18 March 2020
These are strange and difficult times. I hope you’re healthy and well.
COVID-19 is disrupting global economics, politics and societal functioning. As past crises have done, it will also cause lasting changes to the international order. Each week, we will try to track these shifts at AFA Weekly. Some will take time to unfold and understand; others, – such as the stoking of tensions between democratic and authoritarian states – are already underway.
Democracy versus authoritarianism
During the peak of the global financial crisis, former US president George W. Bush told a White House gathering that “if money isn’t loosened up, this sucker could go down”. At the time, there were genuine concerns in Washington that America’s economy was about to collapse and that the global economy could follow.
In the years since the GFC ended it has become clear that the financial crisis not only damaged confidence in capitalism but in democracy, the political system that underpinned the meltdown.
In the period between the Soviet Union’s collapse and 2008, democracy had seemed to be the political condition to which all countries aspired. But after the GFC, autocrats and self-styled “illiberal democrats”, such as Russia’s Vladimir Putin or Hungary’s Viktor Orbán, were increasingly emboldened to undermine liberal democratic norms. Liberalism, Putin told the Financial Times last year, has “outlived its purpose”.
This open challenge to Western-style democracy also occurred just as a rival political system was ascending. China’s authoritarian, state-controlled capitalist model seemed to barely register the consequences of the GFC, and China’s continued economic growth was credited with fuelling the global recovery. In 2009, America’s economy contracted by 2.5 per cent; China’s grew by 9.4 per cent. In February 2011, China overtook Japan to become the world’s second-biggest economy.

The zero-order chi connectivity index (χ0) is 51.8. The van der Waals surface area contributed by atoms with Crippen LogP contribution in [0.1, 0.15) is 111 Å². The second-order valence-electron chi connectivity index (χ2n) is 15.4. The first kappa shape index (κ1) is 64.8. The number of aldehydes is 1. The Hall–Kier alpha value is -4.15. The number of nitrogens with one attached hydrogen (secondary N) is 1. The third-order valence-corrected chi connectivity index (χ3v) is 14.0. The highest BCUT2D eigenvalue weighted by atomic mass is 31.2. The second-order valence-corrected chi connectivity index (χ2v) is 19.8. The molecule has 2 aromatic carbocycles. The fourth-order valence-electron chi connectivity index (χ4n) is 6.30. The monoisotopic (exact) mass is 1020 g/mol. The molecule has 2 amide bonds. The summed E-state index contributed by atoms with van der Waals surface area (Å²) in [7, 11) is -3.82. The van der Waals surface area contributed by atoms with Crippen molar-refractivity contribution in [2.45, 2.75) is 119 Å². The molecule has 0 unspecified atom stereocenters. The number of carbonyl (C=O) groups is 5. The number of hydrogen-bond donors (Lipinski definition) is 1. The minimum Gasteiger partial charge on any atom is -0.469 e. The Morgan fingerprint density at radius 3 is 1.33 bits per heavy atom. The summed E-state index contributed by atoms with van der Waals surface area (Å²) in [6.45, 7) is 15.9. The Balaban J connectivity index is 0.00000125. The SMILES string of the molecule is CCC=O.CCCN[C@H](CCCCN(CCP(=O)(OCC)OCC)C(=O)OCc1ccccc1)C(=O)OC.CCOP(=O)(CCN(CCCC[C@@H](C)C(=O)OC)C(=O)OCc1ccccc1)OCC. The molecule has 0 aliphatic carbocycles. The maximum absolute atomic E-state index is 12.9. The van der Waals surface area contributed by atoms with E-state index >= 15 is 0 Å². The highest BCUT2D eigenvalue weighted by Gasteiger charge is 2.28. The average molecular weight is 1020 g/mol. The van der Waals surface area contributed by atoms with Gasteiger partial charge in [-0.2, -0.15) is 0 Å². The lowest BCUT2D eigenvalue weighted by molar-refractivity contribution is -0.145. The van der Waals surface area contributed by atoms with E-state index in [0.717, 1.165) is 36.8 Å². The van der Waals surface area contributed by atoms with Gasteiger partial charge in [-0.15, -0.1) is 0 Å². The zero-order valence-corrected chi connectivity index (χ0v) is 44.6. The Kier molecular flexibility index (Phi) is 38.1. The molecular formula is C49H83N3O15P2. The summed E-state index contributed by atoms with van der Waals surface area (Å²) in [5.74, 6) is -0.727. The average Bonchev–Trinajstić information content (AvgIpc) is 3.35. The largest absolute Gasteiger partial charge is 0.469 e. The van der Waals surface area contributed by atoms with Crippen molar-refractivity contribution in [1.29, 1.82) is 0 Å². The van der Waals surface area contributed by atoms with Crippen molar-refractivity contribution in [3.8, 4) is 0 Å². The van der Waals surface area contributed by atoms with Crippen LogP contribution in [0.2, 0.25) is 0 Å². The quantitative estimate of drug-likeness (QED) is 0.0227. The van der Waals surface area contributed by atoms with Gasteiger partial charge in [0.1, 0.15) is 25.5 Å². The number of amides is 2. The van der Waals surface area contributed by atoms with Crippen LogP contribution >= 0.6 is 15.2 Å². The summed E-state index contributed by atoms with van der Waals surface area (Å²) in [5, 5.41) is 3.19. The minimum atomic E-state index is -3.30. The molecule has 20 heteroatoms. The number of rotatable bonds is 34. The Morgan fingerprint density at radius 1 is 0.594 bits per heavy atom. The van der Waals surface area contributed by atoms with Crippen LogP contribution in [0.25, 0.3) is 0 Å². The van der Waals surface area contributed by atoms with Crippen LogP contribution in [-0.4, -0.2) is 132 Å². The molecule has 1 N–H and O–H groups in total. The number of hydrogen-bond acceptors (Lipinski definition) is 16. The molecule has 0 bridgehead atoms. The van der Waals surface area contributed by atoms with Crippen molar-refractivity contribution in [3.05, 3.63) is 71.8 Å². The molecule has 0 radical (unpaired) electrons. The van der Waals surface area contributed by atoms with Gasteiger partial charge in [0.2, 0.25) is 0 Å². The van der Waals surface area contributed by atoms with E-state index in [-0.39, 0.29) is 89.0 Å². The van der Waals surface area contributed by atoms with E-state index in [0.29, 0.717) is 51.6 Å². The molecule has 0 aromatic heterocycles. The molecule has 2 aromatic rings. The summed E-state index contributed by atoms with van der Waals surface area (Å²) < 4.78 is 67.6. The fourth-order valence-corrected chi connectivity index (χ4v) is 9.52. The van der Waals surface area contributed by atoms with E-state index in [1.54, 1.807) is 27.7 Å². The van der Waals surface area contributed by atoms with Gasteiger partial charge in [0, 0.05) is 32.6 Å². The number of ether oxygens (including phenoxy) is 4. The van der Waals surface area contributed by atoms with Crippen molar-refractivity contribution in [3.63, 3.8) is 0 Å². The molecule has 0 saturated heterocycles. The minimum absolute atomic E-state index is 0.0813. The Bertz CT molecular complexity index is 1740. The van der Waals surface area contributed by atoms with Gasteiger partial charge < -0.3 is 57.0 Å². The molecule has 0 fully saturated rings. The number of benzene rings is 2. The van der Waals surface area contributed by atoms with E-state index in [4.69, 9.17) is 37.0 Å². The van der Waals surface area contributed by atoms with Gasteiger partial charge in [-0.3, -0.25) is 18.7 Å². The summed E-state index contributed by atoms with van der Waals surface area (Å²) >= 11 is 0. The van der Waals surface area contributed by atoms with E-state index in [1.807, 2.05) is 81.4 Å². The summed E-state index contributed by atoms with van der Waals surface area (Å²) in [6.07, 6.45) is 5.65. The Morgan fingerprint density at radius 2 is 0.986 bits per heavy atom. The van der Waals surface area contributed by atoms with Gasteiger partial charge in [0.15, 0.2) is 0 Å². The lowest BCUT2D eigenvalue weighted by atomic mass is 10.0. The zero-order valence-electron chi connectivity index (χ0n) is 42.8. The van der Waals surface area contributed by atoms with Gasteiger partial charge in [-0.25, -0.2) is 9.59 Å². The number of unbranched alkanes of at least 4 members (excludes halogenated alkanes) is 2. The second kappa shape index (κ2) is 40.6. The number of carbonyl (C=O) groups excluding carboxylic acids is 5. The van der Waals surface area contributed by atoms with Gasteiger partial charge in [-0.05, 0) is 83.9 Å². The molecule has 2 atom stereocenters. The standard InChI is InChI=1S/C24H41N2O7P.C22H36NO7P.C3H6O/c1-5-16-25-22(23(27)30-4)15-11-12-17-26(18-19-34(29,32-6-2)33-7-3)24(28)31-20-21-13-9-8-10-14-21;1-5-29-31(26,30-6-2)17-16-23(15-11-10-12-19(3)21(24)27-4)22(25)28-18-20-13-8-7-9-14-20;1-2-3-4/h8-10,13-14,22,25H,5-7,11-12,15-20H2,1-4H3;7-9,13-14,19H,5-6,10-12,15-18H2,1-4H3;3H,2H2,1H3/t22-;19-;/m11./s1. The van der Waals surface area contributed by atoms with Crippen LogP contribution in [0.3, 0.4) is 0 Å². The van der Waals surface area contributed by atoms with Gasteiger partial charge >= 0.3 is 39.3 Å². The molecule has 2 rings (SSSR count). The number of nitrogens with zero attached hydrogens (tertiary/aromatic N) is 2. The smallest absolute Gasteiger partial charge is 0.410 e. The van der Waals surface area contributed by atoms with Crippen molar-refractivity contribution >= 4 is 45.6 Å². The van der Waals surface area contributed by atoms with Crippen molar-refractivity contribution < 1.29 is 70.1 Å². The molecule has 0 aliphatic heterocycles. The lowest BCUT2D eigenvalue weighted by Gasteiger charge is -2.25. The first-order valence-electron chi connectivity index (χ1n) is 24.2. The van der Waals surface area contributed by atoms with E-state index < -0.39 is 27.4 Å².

Since Xi Jinping took power in 2012, he has openly touted China as a model for other nations to follow. “Socialism with Chinese characteristics”, he told Communist Party leaders in 2017, “offers a new option for other countries and nations who want to speed up their development while preserving their independence”.
The COVID-19 pandemic is unfolding against this backdrop, in which liberal democracy is under challenge from states with authoritarian characteristics. Whereas the GFC seemed to weigh the economic strengths of each system, COVID-19 is testing the resilience of the health care, political and economic systems of different states.
Initially, Western officials seemed to assume that the outbreak was a particularly Chinese problem, and that the Chinese government’s lack of transparency was hindering its response. As Bruno Maçães, a former Portuguese minister and the author of Belt and Road: A Chinese World Order, recently said, “For a month, we thought that Chinese political values were the cause of the problem, and that our values would protect us from the virus”.
But China has reduced the rate of infection in recent weeks, and it has seized on its apparent success to laud the merits of its political system. Officials, diplomats and the media have begun claiming that the virus did not originate in Wuhan and may have come from the United States.
China still has tight restrictions in place and the future course of the virus there is not yet clear. But, even if China’s approach proves successful, this may not guarantee that it can record a victory in the battle against liberal democracy. Other countries, including democracies like South Korea and Singapore, also appear to be succeeding against COVID-19. And the United States, France and Australia are quickly demonstrating that they too have the power, if needed, to deprive entire populations of individual liberties. They are taking measures to curb outbreaks – police-enforced self-isolation, crowd bans, compulsory closures of businesses – that seemed unthinkable just days ago.
Unfortunately, these are likely to be the early days of the crisis. It is already shaping up to be the most serious challenge to the standing of liberal democracy since the GFC. This time, the world’s nations face both health and economic crises. The stakes appear to be higher than in 2008, meaning that the results of this contest between political systems are likely to be more decisive.